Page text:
3) The Celestial Mechanics of Midsummer, by TwilightFlopple
Zero-ish spoiler summary: A story of Luna's reintegration into Equestria, told from Celestia's perspective.
A few thoughts: I can't think of any way to say that I only got halfway through this story without making it sound like I didn't think it was a good story. Even something fairly neutral that places the impetus on me for quitting--"It just didn't grab me," or somesuch--carries the whispered implication: "...because it was boring/dry/stilted/disjointed/etc."
So let me be perfectly clear: I don't have anything bad to say about the first half of Midsummer. It's an unfocused jaunt through about a year's worth of time, told in snippets and scenes, with an overriding focus on Luna's growth and adaptation that leaves plenty of room for all sorts of valuable asides; the bits of characterization and worldbuilding that litter the margins of this story are nicely handled, interesting in their own and never swamping the work completely. It's true that not as much is done with Celestia's perspective as I'd have liked (too often, her thoughts don't rise above the obvious; "Luna alienates ponies when she uses the Royal Canterlot etc." isn't really much of an insight), but it's entirely possible that the second half of the story leans more heavily on her viewpoint. It just didn't hold my interest, and as hard as it is to express, I mean nothing negative by that.
Recommendation: I think the reason I couldn't get into the story is because I was trying to read it in spurts. If you have the time to tackle it in one sitting (it's under 10k words, so that shouldn't require much of an investment) and are interested in some rambling but quite pleasant storytelling, give this a look.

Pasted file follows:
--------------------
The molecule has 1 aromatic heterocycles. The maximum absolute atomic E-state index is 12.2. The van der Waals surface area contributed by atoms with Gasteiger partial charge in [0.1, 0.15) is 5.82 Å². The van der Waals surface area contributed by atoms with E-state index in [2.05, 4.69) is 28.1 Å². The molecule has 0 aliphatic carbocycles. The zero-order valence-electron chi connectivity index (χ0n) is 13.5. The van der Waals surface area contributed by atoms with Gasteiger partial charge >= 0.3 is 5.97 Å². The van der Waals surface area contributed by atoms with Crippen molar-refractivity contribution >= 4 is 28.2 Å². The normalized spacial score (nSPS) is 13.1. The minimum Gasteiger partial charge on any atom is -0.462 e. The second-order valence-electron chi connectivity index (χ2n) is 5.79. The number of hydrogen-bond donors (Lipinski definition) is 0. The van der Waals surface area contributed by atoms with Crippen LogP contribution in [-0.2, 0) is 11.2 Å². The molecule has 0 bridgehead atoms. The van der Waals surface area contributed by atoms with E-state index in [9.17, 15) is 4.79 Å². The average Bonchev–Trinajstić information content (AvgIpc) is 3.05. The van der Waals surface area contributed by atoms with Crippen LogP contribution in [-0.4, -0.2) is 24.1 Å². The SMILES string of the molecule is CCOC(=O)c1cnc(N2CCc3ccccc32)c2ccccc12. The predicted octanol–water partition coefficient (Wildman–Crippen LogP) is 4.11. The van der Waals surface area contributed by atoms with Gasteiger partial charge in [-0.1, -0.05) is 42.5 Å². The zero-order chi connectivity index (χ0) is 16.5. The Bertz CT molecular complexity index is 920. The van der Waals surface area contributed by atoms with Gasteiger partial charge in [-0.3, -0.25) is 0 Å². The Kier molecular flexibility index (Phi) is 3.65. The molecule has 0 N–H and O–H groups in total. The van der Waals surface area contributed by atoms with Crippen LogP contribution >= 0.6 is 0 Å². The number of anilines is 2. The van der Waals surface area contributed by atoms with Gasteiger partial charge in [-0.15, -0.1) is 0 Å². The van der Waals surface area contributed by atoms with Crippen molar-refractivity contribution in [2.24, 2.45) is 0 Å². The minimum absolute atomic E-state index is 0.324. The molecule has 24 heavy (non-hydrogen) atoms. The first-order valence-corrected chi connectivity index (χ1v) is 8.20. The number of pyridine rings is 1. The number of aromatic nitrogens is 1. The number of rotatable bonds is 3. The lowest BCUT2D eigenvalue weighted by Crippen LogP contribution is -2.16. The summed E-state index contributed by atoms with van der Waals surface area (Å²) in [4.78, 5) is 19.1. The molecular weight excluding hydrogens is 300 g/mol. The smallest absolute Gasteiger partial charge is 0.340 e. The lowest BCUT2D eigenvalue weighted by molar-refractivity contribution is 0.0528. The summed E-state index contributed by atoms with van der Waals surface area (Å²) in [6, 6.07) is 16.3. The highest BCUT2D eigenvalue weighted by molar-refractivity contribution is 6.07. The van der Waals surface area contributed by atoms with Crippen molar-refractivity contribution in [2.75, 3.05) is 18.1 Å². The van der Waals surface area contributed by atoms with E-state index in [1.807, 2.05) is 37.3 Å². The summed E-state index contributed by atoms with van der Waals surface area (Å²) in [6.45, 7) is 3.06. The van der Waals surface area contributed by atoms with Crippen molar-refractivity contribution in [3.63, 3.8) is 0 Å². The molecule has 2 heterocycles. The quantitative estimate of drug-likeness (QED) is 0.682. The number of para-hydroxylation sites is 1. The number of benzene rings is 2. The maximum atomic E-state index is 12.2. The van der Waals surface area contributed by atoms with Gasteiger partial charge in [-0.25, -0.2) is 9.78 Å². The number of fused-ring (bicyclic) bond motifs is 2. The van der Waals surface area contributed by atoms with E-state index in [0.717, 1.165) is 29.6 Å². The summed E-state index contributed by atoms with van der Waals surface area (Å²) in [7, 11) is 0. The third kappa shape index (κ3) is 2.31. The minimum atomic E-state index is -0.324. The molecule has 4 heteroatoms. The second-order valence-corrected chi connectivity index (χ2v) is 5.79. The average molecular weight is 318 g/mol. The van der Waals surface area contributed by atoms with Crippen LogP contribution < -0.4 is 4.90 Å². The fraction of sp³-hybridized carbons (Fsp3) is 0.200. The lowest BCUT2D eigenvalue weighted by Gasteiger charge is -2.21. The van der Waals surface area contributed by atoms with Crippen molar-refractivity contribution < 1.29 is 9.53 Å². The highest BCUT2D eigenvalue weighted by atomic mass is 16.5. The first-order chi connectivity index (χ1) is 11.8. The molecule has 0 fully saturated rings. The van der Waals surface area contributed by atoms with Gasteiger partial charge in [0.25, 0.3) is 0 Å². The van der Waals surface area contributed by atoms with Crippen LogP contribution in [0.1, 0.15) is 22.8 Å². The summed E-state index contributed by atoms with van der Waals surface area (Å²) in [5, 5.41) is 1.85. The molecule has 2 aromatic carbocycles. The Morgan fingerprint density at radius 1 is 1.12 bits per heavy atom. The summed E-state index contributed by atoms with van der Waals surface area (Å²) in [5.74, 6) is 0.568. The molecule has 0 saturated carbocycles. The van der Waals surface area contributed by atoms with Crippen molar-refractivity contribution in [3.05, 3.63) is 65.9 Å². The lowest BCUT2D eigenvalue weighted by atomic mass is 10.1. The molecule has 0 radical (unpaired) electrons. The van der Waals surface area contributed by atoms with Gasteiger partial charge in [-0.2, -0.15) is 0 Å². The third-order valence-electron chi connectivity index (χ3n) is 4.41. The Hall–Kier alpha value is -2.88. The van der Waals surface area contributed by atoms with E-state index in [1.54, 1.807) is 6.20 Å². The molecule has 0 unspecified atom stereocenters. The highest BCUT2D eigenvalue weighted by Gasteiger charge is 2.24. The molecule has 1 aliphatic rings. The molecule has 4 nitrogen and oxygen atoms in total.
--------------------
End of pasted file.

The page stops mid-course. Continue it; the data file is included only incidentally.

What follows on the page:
4) A Hyena's Laugh, by Burraku_Pansa
Zero-ish spoiler summary: Twilight hosts the hyena ambassador, who shares with her a tale about his races famously raucous laughter.
A few thoughts: This story was written as part of one of The Worldbuilding Alliance's regular challenges, and it shows: it's really more worldbuilding than story. That said, I've never had any problem with a bit of headcanon musing, as long as it's engagingly presented and makes some nominal amount of sense.
Laugh succeeds on both counts, for the most part. The poem which makes up a good chunk of the story is pretty well put together, and although the hyena Twilight's hosting doesn't come across as "alien culture" so much as "skillfully obfuscating," Twi's distress comes through clearly enough without becoming an informed element. I was disappointed that little was done to directly address the predator/prey dynamic, but then I tend to feel that way about all explicitly carnivorous sapients in ponyfiction.
Recommendation: If you're interested in a short, solid bit of setting expansion, this is an excellent place to start. Past the worldbuilding though, there's not a lot of depth here, and readers hoping to find out more about Twilight or the ambassador than the hyena's history will probably not find this to be to their tastes.